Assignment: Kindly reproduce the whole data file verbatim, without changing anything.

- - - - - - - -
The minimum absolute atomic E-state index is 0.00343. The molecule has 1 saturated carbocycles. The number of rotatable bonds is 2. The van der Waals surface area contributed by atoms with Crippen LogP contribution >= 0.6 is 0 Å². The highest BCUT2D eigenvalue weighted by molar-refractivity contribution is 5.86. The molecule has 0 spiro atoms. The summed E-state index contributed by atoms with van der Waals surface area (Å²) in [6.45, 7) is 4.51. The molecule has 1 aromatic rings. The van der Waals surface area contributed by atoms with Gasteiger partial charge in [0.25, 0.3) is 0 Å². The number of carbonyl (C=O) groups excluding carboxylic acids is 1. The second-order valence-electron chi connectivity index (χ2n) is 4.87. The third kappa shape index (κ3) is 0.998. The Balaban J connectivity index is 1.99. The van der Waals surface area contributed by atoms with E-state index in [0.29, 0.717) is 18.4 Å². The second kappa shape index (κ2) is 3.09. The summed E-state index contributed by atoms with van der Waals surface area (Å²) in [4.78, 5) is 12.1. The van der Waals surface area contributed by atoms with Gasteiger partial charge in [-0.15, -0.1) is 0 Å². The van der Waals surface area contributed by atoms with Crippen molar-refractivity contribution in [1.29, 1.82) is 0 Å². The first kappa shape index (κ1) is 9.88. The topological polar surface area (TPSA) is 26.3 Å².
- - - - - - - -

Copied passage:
The minimum absolute atomic E-state index is 0.00343. The molecule has 1 saturated carbocycles. The number of rotatable bonds is 2. The van der Waals surface area contributed by atoms with Crippen LogP contribution >= 0.6 is 0 Å². The highest BCUT2D eigenvalue weighted by molar-refractivity contribution is 5.86. The molecule has 0 spiro atoms. The summed E-state index contributed by atoms with van der Waals surface area (Å²) in [6.45, 7) is 4.51. The molecule has 1 aromatic rings. The van der Waals surface area contributed by atoms with Gasteiger partial charge in [0.25, 0.3) is 0 Å². The number of carbonyl (C=O) groups excluding carboxylic acids is 1. The second-order valence-electron chi connectivity index (χ2n) is 4.87. The third kappa shape index (κ3) is 0.998. The Balaban J connectivity index is 1.99. The van der Waals surface area contributed by atoms with E-state index in [0.29, 0.717) is 18.4 Å². The second kappa shape index (κ2) is 3.09. The summed E-state index contributed by atoms with van der Waals surface area (Å²) in [4.78, 5) is 12.1. The van der Waals surface area contributed by atoms with Gasteiger partial charge in [-0.15, -0.1) is 0 Å². The van der Waals surface area contributed by atoms with Crippen molar-refractivity contribution in [1.29, 1.82) is 0 Å². The first kappa shape index (κ1) is 9.88. The topological polar surface area (TPSA) is 26.3 Å².